Reliably-checked string bindings licensed under a permissive MIT License is available at


Thanks to Aaron Ballman (Intel), Martin Sebor (RedHat), Martin Uecker (University of Göttingen), Graham Bucholz (NCC Group), and Ray Lai (NCC Group) for reviewing this paper.

Thanks also to NCC Group SVP, Global Head of Research Jennifer Fernick for sponsoring this project and Amanda Crowell for giving me the time to work on it.


[Gustedt 2010] Gustedt, Jens. Myth and reality about inline in C99. November 29, 2010.

[ISO/IEC 9899:1990] ISO/IEC. 1990. “Programming Languages—C,” 1st ed. ISO/IEC 9899:1990.

[ISO/IEC 9899:1999] ISO/IEC. 1999. “Programming Languages—C,” 2nd ed. ISO/IEC 9899:1999.

[ISO/IEC 9899:2011] ISO/IEC. 2011. “Programming Languages—C,” 3rd ed. ISO/IEC 9899:2011.

[ISO/IEC 9899:2018] ISO/IEC. 2018. “Programming Languages—C,” 4th ed. ISO/IEC 9899:2018.

[O'Donell 2015] Carlos O'Donell, Martin Sebor. N1967 Updated Field Experience With Annex K — Bounds Checking Interfaces. September, 2015.

[Keaton 2020] David Keaton. WG14 N2611 Programming Language C - C23 Charter. November 2020.

[Memarian 2019] Kayvan Memarian, Victor B. F. Gomes, Brooks Davis, Stephen Kell, Alexander Richardson, Robert N. M. Watson, and Peter Sewell. 2019. Exploring C semantics and pointer provenance. Proc. ACM Program. Lang. 3, POPL, Article 67 (January 2019), 32 pages. DOI:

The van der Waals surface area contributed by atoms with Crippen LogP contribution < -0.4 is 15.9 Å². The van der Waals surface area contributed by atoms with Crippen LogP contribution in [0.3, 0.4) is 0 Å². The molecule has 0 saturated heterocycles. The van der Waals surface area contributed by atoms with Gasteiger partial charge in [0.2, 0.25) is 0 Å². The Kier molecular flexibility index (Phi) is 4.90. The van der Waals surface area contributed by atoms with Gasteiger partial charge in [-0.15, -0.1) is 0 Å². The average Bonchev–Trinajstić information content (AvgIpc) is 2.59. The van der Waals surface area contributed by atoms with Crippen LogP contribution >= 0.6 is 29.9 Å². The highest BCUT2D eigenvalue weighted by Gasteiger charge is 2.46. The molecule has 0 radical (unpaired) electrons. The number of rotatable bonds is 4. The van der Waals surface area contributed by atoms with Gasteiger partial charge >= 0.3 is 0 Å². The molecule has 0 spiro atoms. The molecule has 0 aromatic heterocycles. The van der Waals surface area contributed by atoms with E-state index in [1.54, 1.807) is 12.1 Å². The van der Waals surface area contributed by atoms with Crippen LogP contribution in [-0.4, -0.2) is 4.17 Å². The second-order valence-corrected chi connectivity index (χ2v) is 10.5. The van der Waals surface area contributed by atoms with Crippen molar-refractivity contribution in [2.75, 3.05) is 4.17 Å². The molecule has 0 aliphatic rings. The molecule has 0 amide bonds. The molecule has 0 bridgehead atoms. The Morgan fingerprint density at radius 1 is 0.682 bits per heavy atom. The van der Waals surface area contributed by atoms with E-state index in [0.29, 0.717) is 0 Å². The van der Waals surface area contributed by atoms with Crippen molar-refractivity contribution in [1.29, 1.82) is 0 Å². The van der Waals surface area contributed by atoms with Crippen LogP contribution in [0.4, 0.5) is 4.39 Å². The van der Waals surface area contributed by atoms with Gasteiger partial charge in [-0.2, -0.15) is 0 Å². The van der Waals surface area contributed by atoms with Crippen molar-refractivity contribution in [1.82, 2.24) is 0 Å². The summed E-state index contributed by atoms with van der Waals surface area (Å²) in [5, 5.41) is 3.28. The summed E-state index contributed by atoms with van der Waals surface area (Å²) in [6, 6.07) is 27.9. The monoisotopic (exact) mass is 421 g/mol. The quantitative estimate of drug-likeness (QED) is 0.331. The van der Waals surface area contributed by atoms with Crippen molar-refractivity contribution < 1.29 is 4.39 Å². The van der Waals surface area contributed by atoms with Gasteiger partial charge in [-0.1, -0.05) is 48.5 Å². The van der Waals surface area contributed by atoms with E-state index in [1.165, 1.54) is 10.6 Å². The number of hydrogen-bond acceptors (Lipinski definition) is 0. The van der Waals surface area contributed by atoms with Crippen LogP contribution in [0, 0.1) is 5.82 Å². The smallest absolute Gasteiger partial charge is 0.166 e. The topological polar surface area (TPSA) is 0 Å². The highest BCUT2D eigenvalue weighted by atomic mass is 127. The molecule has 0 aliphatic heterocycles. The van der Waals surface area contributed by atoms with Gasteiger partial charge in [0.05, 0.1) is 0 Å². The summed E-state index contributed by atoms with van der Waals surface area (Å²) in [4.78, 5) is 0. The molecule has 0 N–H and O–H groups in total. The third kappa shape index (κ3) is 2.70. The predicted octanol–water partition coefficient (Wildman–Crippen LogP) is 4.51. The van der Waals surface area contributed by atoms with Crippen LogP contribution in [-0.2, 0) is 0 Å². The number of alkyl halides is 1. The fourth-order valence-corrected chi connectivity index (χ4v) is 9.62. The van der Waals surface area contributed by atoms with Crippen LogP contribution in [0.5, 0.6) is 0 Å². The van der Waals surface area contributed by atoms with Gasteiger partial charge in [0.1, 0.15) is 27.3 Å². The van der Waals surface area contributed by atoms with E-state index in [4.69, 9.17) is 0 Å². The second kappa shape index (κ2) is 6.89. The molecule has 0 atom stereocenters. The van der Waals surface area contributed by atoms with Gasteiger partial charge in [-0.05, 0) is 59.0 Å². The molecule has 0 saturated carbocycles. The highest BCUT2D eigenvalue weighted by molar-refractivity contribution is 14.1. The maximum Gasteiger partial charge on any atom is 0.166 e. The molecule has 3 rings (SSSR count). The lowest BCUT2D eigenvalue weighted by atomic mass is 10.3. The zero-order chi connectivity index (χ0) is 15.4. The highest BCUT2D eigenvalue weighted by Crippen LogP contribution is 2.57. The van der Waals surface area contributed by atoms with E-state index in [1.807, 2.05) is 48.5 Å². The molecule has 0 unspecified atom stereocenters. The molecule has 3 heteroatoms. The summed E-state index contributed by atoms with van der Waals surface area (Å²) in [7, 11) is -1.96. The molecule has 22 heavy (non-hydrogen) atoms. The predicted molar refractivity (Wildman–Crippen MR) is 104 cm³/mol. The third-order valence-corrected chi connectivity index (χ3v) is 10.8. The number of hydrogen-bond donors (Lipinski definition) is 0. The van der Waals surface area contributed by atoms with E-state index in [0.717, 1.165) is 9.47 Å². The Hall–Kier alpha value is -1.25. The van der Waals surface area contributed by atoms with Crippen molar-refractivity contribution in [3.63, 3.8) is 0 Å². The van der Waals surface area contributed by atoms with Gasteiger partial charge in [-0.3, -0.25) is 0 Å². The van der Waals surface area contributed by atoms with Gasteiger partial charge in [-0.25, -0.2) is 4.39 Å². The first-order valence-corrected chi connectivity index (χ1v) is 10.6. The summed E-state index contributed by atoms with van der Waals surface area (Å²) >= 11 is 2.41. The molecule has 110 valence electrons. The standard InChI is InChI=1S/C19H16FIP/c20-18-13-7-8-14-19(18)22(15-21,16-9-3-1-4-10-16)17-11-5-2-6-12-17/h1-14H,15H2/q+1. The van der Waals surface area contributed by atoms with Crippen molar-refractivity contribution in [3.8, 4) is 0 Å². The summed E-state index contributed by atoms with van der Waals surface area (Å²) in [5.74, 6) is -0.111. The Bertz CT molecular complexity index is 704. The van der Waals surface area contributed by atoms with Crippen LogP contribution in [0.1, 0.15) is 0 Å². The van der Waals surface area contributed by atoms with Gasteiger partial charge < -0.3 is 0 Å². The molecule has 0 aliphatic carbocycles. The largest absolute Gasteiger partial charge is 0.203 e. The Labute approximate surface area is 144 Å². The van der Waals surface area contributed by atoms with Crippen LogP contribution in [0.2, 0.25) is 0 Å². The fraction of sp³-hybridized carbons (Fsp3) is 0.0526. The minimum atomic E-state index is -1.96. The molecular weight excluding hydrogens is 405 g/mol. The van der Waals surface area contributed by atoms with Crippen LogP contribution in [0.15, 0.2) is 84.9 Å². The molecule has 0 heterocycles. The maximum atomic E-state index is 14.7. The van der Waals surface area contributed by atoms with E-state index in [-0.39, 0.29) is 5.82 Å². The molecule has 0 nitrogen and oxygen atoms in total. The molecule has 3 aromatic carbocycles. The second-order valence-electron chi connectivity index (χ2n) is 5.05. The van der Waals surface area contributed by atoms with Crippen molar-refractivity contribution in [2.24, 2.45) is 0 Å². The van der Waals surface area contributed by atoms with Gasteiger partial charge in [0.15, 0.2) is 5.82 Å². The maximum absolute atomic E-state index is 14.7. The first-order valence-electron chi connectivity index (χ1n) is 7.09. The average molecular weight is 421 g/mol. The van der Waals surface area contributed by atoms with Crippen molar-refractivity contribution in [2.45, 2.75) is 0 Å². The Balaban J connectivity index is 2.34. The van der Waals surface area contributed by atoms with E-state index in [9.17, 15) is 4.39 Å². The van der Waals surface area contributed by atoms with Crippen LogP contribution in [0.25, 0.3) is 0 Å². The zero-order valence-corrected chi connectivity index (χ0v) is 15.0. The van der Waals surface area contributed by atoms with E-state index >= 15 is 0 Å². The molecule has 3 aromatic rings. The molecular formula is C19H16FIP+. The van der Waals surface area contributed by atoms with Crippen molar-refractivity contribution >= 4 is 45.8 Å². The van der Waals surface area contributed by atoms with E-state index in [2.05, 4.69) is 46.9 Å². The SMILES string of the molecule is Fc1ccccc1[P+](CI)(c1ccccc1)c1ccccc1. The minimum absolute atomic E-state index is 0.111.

[Ritchie 1993] Dennis M. Ritchie. 1993. The development of the C language. In The second ACM SIGPLAN conference on History of programming languages (HOPL-II). Association for Computing Machinery, New York, NY, USA, 201–208. DOI:;

[Seacord 2013] Seacord, Robert C. 2013. Secure Coding in C and C++, 2nd ed. Boston: Addison-Wesley Professional.

[Seacord 2014] Seacord, Robert C. 2014. The CERT C Coding Standard: 98 Rules for Developing Safe, Reliable, and Secure Systems, 2nd ed. Boston: Addison-Wesley Professional.

[Seacord 2019] Seacord, Robert C. WG14 N2336 Bounds-checking Interfaces: Field Experience and Future Directions. February 3, 2019.

[Seacord 2020] Robert C. Seacord. Effective C: An Introduction to Professional C Programming. August 2020. ISBN-13: 9781718501041.

[Sebor 2021] Sebor, Martin. Use source-level annotations to help GCC detect buffer overflows. Red Hat Developer Blog. June 2021.